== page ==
I’ve had my ups and downs with being abroad and being in Paris, in particular. But I have to say coming abroad for a semester was one of the best decisions of my life. I can perceive the changes that I’ve gone through.
One of the most obvious, visible changes has been that I am now completely comfortable being alone. I am absolutely able to go to a restaurant, a museum, or wander around a city, by myself. For example, I spent a day in London, on my own, walking from Bloomsbury to Kensington Park, observing the city, not being distracted by obligatory social cues or conversation. After realizing that yes, I’m able to be alone, I’ve been tempted to take day trips around France or back to London, although unfortunately, limited time didn’t allow it.
And just this past weekend, I spent all of Saturday, going from restaurant to pastry shop, eating whatever I wanted, whenever I wanted, without worrying about anybody else – just me and my appetite. I used to be extremely self-conscious about being alone, but I’ve learned that nobody gives a fuck if I’m getting a table for one!! I’m there to enjoy the food and enjoy my own company. If people are judging, I don’t notice – I’ll keep taking photos of my food from every angle until the focus and lighting are perfect enough to make a viewer drool. The only down side about being alone is that after a while, I find myself becoming lonely, but not while drowning in insecurities about looking like I have no friends or looking like a loser. It’s my life and my enjoyment, and I’ve learned that as cynical as it sounds, nobody really cares that much about you, with exceptions of family and best friends.
And a more cliché realization I’ve come to is that no other time in my life will I be so free of work and responsibilities that I can travel from country to country, by train, by plane. I feel like I’ve seen and experienced so much more than I ever have before, even if it’s just been Western Europe. To make a comparison, it’s like a painter who could only see red, white, and blue, who now, after all of this exposure, can see every nuance of the same colors or new ones, from cerulean to burgundy, to every shade of white. Between the different countries, as close in proximity as they are to each, have sometimes very obvious differences, such as the isolation of Copenhagen to the warmth of Rome, but also very subtle differences that are harder to detect but are very much there, like the diversity of Vienna and the diversity of Paris. We haven’t really “studied” in the traditional sense of the term, at least I haven’t, but I’ve studied different cultures and colors and scents and people.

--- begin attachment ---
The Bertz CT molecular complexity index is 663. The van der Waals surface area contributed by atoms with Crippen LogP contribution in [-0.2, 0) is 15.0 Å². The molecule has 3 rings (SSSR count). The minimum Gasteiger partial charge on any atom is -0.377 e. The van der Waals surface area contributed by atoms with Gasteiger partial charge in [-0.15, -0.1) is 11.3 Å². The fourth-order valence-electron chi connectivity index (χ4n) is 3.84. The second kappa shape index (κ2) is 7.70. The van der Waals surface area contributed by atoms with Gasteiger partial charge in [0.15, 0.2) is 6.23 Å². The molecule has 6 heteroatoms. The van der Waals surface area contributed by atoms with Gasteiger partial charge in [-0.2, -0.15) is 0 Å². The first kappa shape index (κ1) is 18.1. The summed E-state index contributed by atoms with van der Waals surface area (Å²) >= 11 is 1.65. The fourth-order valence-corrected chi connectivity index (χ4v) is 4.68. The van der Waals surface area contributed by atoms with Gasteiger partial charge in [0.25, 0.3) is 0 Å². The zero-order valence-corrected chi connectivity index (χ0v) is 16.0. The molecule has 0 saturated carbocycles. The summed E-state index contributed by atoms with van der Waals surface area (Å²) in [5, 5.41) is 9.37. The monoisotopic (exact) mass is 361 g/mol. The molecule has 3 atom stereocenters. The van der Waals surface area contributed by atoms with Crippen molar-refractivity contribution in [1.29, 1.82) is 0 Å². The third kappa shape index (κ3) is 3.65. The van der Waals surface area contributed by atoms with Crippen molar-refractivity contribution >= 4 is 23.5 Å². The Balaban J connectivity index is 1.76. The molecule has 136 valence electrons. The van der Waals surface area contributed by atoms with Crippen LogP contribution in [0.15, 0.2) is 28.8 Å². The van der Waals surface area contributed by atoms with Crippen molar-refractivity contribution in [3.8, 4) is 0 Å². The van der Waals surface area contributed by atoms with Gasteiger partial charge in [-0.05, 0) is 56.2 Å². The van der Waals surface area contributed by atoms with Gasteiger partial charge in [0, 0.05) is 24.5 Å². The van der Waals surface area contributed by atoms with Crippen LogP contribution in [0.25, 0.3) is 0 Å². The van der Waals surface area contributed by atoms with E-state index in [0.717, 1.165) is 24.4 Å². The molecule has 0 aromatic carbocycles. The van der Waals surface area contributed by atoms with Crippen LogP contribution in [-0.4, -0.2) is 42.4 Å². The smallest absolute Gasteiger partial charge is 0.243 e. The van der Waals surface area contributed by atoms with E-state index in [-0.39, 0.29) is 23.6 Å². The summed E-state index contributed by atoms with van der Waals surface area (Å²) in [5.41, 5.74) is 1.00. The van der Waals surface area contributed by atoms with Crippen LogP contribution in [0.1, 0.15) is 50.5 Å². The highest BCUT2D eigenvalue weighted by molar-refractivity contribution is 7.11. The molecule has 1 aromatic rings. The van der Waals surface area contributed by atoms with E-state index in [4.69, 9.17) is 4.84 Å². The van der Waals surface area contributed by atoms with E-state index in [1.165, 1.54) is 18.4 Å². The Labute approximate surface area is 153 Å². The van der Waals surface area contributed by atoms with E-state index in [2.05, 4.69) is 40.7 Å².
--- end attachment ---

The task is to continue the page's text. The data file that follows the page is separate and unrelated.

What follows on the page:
I didn’t realize how much of a culture shock being in Paris would be. I think everybody, myself included, has this very romanticized vision of Paris in their minds – not just the man with the mustache, baguette, camembert, and beret, biking around with a rose in his mouth – but also an idea of Paris as a paradise for writers and artists, the paradigm of culinary and cultural flourishing. In a sense it is, but living here makes the romantic all too real, almost to a fault. It’s almost like a trade-off – after all of my traveling, I would argue that aesthetically, Paris is the most beautiful city. But at a cost of a grimier, less than pleasant income disparity and gender barrier.
I was under the impression that Parisiens are all so liberal and open-minded and a little crazy. But if I may, you know the parents who are a little to strict with their kids that the kids become rebellious and angsty? Paris’s institutions are so strict, traditional, and bureaucratic, from the education to the home, that it manifests itself as a country that is constantly dissatisfied and rebellious- from their constant strikes to their blasé attitude. Paris is an angsty teenager with the colors of youth and pretention, but constantly wanting to lash out and be different. Ultimately, it does create a large blossoming of artists and poets and strange thinkers, but it’s a lot to get used to, especially as somebody who came with a completely different view of it.
But on that point, I think I’ve learned to adapt in every sense of the word. I’ve been living in a family of four (two of them are old enough to live away), sharing a bathroom between the five of us, having a set and formal dinner time, and having to constantly be aware that although I’ve been welcomed into the family warmly, I’ll never quite be one of them. I’ve also learned to adapt to ideas. It may seem obvious, but not everybody thinks like me, which in the end, makes for an interesting, diverse society, but it’s a matter of learning not to hate everybody who doesn’t agree with you or think and live the same way.